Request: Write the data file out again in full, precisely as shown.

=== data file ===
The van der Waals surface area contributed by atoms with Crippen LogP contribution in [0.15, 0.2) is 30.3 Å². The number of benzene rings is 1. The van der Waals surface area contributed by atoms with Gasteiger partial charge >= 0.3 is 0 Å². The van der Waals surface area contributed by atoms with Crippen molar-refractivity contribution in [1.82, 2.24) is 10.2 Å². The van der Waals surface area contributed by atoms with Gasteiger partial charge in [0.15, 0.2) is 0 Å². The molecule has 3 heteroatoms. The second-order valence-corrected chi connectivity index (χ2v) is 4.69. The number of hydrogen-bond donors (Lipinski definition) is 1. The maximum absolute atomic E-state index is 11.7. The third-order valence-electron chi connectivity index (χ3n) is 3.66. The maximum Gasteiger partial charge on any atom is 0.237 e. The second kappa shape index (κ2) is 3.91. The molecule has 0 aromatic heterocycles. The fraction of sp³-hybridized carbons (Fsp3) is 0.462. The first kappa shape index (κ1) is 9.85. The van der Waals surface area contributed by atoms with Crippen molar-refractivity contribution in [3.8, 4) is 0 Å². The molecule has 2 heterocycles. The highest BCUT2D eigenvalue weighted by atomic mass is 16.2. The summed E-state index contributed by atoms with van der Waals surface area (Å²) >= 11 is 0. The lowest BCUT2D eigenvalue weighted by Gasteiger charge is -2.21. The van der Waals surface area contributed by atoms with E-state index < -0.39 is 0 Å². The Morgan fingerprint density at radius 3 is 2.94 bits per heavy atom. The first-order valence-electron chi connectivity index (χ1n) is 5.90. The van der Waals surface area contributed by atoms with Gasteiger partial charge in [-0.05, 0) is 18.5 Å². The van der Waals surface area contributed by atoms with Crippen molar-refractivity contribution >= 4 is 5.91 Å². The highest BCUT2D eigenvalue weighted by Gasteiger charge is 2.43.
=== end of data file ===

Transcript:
The van der Waals surface area contributed by atoms with Crippen LogP contribution in [0.15, 0.2) is 30.3 Å². The number of benzene rings is 1. The van der Waals surface area contributed by atoms with Gasteiger partial charge >= 0.3 is 0 Å². The van der Waals surface area contributed by atoms with Crippen molar-refractivity contribution in [1.82, 2.24) is 10.2 Å². The van der Waals surface area contributed by atoms with Gasteiger partial charge in [0.15, 0.2) is 0 Å². The molecule has 3 heteroatoms. The second-order valence-corrected chi connectivity index (χ2v) is 4.69. The number of hydrogen-bond donors (Lipinski definition) is 1. The maximum absolute atomic E-state index is 11.7. The third-order valence-electron chi connectivity index (χ3n) is 3.66. The maximum Gasteiger partial charge on any atom is 0.237 e. The second kappa shape index (κ2) is 3.91. The molecule has 0 aromatic heterocycles. The fraction of sp³-hybridized carbons (Fsp3) is 0.462. The first kappa shape index (κ1) is 9.85. The van der Waals surface area contributed by atoms with Crippen molar-refractivity contribution in [3.8, 4) is 0 Å². The molecule has 2 heterocycles. The highest BCUT2D eigenvalue weighted by atomic mass is 16.2. The summed E-state index contributed by atoms with van der Waals surface area (Å²) >= 11 is 0. The lowest BCUT2D eigenvalue weighted by Gasteiger charge is -2.21. The van der Waals surface area contributed by atoms with E-state index < -0.39 is 0 Å². The Morgan fingerprint density at radius 3 is 2.94 bits per heavy atom. The first-order valence-electron chi connectivity index (χ1n) is 5.90. The van der Waals surface area contributed by atoms with Gasteiger partial charge in [-0.05, 0) is 18.5 Å². The van der Waals surface area contributed by atoms with Crippen molar-refractivity contribution >= 4 is 5.91 Å². The highest BCUT2D eigenvalue weighted by Gasteiger charge is 2.43.